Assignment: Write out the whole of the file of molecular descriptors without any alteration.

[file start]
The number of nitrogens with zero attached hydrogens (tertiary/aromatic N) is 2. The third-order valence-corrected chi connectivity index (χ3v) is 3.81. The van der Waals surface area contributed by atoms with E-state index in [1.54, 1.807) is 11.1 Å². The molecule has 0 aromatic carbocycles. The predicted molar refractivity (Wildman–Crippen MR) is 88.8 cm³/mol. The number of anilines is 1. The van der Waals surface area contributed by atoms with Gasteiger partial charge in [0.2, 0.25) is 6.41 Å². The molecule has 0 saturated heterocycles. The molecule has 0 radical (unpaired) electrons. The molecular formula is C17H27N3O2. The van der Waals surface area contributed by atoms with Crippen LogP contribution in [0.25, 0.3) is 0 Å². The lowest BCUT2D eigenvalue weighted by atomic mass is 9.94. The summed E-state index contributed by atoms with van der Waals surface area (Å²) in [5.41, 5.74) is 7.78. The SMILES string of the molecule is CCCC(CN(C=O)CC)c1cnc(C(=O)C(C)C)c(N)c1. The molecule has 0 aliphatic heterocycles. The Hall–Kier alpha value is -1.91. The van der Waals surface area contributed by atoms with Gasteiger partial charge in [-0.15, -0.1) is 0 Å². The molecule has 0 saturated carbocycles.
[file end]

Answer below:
The number of nitrogens with zero attached hydrogens (tertiary/aromatic N) is 2. The third-order valence-corrected chi connectivity index (χ3v) is 3.81. The van der Waals surface area contributed by atoms with E-state index in [1.54, 1.807) is 11.1 Å². The molecule has 0 aromatic carbocycles. The predicted molar refractivity (Wildman–Crippen MR) is 88.8 cm³/mol. The number of anilines is 1. The van der Waals surface area contributed by atoms with Gasteiger partial charge in [0.2, 0.25) is 6.41 Å². The molecule has 0 saturated heterocycles. The molecule has 0 radical (unpaired) electrons. The molecular formula is C17H27N3O2. The van der Waals surface area contributed by atoms with Crippen LogP contribution in [0.25, 0.3) is 0 Å². The lowest BCUT2D eigenvalue weighted by atomic mass is 9.94. The summed E-state index contributed by atoms with van der Waals surface area (Å²) in [5.41, 5.74) is 7.78. The SMILES string of the molecule is CCCC(CN(C=O)CC)c1cnc(C(=O)C(C)C)c(N)c1. The molecule has 0 aliphatic heterocycles. The Hall–Kier alpha value is -1.91. The van der Waals surface area contributed by atoms with Gasteiger partial charge in [-0.15, -0.1) is 0 Å². The molecule has 0 saturated carbocycles.